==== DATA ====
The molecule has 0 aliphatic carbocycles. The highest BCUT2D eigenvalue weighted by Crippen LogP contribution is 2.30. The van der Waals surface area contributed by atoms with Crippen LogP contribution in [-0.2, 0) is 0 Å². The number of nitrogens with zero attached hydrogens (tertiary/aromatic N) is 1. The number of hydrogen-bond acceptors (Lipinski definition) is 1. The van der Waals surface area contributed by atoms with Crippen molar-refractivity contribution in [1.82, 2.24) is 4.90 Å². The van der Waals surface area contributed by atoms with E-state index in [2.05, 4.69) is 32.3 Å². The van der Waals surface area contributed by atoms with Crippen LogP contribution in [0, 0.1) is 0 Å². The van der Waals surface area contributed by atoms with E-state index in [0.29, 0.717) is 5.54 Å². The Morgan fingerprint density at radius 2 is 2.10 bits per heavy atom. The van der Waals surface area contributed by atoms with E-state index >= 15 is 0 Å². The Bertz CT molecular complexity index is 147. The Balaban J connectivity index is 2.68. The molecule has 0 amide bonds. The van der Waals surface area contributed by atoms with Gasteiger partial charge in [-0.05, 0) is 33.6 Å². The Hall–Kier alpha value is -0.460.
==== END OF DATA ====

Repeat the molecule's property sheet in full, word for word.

The molecule has 0 aliphatic carbocycles. The highest BCUT2D eigenvalue weighted by Crippen LogP contribution is 2.30. The van der Waals surface area contributed by atoms with Crippen LogP contribution in [-0.2, 0) is 0 Å². The number of nitrogens with zero attached hydrogens (tertiary/aromatic N) is 1. The number of hydrogen-bond acceptors (Lipinski definition) is 1. The van der Waals surface area contributed by atoms with Crippen molar-refractivity contribution in [1.82, 2.24) is 4.90 Å². The van der Waals surface area contributed by atoms with E-state index in [2.05, 4.69) is 32.3 Å². The van der Waals surface area contributed by atoms with Crippen LogP contribution in [0, 0.1) is 0 Å². The van der Waals surface area contributed by atoms with E-state index in [0.29, 0.717) is 5.54 Å². The Morgan fingerprint density at radius 2 is 2.10 bits per heavy atom. The van der Waals surface area contributed by atoms with E-state index >= 15 is 0 Å². The Bertz CT molecular complexity index is 147. The Balaban J connectivity index is 2.68. The molecule has 0 amide bonds. The van der Waals surface area contributed by atoms with Gasteiger partial charge in [-0.05, 0) is 33.6 Å². The Hall–Kier alpha value is -0.460.